The same blood: indigenous Canadians decry racism in health care

Anne-Sophie THILL
·4-min read

After years fighting for fair treatment, indigenous Canadian Uliipika Kiguktak is finally ready to open up about her experiences in a health care system facing a growing outcry over accusations of racism.

Raised in the country's vast Nunavut territory, the University of Montreal student says she has spent much of her adult life battling hostility and resistance from medical professionals when she has sought help and advice.   

"We should feel safe when we go to a hospital, feel that we are all equal. Our blood is the same color," Kiguktak told AFP.

The 26-year-old -- whose bitter recollections include having to threaten to harm herself before a doctor would treat her -- is part of a growing backlash from the country's First Nation communities over a harrowing case of mistreatment in a Quebec hospital. 

Joyce Echaquan, a 37-year-old indigenous patient, was subjected to vicious racist abuse by a nurse shortly before her death, sparking an outcry that has emboldened indigenous people across the nation to speak out.

On Twitter, reactions multiplied under the hashtag #JusticePourJoyce ("Justice for Joyce"), and antiracism protests brought thousands of people to the streets of Montreal.

Echaquan, an Atikamekw who was admitted to the Joliette hospital near Montreal with stomach pain, posted a video on Facebook shortly before her death showing the abuse she had suffered at the hands of her caregivers.

She was subjected to "the worst form of racism," said Canadian Prime Minister Justin Trudeau, who has made "reconciliation" with indigenous peoples a priority of his government.

- Loss of confidence -

Echaquan's case was far from a one-off, according to indigenous rights activists.

Kiguktak recalls having to fight, at age 19, with a doctor at a Montreal hospital who wouldn't remove her birth control device, an IUD. She says she had to go as far as threatening to remove it herself before he finally agreed to the procedure.

"With a history of aboriginal women forcibly sterilized in Canada, I really saw it as abuse: they don't want me to have children and refuse to remove my IUD," she explained.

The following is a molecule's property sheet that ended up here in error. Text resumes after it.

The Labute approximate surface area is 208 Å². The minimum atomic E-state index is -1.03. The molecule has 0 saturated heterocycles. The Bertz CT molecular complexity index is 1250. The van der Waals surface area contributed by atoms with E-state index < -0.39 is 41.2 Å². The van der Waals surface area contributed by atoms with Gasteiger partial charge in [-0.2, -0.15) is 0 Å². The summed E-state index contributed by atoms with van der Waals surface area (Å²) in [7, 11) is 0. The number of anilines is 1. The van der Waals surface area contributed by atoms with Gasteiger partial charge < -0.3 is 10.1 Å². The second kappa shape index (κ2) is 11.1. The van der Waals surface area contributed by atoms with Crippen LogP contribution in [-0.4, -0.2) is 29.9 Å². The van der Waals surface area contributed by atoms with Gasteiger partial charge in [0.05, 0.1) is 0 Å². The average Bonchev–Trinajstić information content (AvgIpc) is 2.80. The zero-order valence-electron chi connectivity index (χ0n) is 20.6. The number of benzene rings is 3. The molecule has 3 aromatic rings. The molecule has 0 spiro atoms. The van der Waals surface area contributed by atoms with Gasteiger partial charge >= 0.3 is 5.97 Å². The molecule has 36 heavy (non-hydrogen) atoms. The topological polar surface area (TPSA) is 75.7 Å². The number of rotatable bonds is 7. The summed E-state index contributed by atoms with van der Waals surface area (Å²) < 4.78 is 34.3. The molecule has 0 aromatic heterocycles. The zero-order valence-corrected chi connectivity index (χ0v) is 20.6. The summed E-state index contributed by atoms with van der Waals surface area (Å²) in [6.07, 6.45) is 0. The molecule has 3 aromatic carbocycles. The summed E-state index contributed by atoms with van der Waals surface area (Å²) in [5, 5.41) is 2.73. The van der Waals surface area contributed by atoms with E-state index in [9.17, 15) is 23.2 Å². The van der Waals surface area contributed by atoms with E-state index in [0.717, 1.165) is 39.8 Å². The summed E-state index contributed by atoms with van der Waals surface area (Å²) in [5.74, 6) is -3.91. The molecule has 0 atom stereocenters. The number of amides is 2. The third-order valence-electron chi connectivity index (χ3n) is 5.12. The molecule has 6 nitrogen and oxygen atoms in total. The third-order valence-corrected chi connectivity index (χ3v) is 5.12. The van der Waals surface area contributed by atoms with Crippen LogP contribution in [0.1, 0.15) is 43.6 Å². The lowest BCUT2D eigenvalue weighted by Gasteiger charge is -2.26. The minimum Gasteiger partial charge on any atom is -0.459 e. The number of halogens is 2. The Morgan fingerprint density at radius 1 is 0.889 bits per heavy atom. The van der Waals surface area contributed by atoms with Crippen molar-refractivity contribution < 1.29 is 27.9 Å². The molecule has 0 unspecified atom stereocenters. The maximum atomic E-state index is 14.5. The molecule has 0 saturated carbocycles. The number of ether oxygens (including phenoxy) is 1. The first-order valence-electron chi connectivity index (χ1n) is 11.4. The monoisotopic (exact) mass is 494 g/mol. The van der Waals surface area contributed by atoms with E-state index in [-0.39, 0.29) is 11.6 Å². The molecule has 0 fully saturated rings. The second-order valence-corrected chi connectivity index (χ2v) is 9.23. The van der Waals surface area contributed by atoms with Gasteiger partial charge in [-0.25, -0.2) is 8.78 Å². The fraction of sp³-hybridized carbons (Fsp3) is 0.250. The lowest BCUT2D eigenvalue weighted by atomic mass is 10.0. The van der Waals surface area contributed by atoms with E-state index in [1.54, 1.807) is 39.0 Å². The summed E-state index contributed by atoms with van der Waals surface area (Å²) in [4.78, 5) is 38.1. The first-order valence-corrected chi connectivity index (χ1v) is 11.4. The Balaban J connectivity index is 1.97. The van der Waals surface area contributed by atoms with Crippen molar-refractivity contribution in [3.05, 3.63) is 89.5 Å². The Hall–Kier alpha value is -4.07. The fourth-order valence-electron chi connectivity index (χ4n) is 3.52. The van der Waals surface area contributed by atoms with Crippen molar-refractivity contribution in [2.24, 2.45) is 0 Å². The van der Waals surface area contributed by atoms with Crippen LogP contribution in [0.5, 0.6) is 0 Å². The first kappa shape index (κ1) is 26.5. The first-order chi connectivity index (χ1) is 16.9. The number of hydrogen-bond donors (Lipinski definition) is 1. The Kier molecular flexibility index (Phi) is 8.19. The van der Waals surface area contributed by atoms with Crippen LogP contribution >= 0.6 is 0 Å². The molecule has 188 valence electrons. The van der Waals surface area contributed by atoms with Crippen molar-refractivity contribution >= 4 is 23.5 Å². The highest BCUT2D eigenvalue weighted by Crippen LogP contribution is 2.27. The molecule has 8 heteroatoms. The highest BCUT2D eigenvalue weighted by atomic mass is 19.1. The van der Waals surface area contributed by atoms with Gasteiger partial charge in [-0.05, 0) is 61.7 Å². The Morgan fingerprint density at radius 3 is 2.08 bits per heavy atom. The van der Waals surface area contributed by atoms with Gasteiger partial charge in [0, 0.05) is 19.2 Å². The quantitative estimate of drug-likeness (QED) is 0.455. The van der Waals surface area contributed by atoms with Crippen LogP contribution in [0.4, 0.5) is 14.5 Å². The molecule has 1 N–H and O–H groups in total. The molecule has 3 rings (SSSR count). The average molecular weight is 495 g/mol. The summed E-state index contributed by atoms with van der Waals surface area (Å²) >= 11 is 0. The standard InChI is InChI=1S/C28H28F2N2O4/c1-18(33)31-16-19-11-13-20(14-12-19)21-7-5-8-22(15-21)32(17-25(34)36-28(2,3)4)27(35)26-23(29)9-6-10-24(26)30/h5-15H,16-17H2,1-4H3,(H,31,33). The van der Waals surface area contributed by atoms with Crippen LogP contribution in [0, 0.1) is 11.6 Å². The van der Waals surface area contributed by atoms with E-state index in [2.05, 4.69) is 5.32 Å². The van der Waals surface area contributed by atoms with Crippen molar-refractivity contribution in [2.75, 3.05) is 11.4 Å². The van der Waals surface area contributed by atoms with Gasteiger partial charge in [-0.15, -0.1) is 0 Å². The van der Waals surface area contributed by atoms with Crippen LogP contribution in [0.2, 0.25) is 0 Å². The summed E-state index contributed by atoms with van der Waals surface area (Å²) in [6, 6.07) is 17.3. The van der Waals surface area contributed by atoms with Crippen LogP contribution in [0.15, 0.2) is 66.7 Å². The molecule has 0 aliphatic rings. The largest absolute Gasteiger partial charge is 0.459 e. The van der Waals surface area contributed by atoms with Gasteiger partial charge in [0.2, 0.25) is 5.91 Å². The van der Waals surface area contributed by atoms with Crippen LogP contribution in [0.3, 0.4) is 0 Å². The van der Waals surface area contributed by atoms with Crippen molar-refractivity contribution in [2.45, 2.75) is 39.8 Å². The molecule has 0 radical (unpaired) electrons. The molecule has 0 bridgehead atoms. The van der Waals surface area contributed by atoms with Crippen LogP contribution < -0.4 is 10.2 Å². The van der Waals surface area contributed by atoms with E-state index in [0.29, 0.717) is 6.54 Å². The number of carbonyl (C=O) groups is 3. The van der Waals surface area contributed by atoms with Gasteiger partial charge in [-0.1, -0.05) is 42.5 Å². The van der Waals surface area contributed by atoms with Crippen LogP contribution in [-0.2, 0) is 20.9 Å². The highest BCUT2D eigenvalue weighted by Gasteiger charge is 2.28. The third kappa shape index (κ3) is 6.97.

In another bitter experience, Kiguktak says she waited hours last April before being treated for vaginal bleeding -- but not before she was interrogated by a doctor about whether she was abusing drugs.

"For me... what I lived, if I had been white, if I had not been native, it would not have happened like that," she said, adding that the experience caused her to "lose confidence in the health care system." 

Racism exists "everywhere," she says, including in searches for an apartment or a job.

- A turning point -

Echaquan's death came a year after the publication of a public inquiry report that concluded that "members of First Nations and Inuit of Quebec are indeed subjected to systemic discrimination when accessing public services."

"When aboriginals describe their experiences, the majority of people do not believe them," said Carole Levesque, an anthropologist specializing in aboriginal issues at the National Institute of Scientific Research (INRS).

Echaquan's suffering, witnessed by millions online and through media coverage, could mark a turning point in Canadian race relations, she added, noting that "there will be a before, there will be an after." 

Indigenous people encountering discrimination have been using the government-funded universal health care system less and less, and as a result find themselves more often in emergency situations, according to experts.

"We think that this person will be automatically violent, aggressive, we will put forward a diagnosis which presumes an intoxication with psychoactive substances," says Doctors of the World Canada president David-Martin Milot, who points to the "double burden" of aboriginal people in precarious and homeless situations.

The NGO, also known by its French name "Medecins du Monde," set up three "indigenous navigators" in 2019 to help get more equitable health care in Montreal. 

The group is pleased to have created "better bonds of trust and to meet their needs," Milot said.

"There is systemic racism or systematic discrimination against indigenous populations which comes into play each time an indigenous person accesses health services," the public health specialist told AFP.

For Odile Joannette, director of Wapikoni Mobile, a Montreal non-profit that raises awareness of indigenous rights through workshops and film screenings, it's not always about out-in-the-open racist abuse.

"I don't need there to be an explicitly racist statement to know that there are unconscious biases that exist everywhere," she says, adding that "you have to experience racism to really understand."

The 45-year-old Innu says she shunned Canada's health care system in favor of natural care after receiving a misdiagnosis in her youth linked to suspected alcoholism.

"It has been going on in silence for generations and generations," says Joannette, while welcoming increased "pressure" put on authorities since the death of Echaquan to set things right. 

"We must denounce the racism we see," she told AFP. "We must not stop speaking up,"

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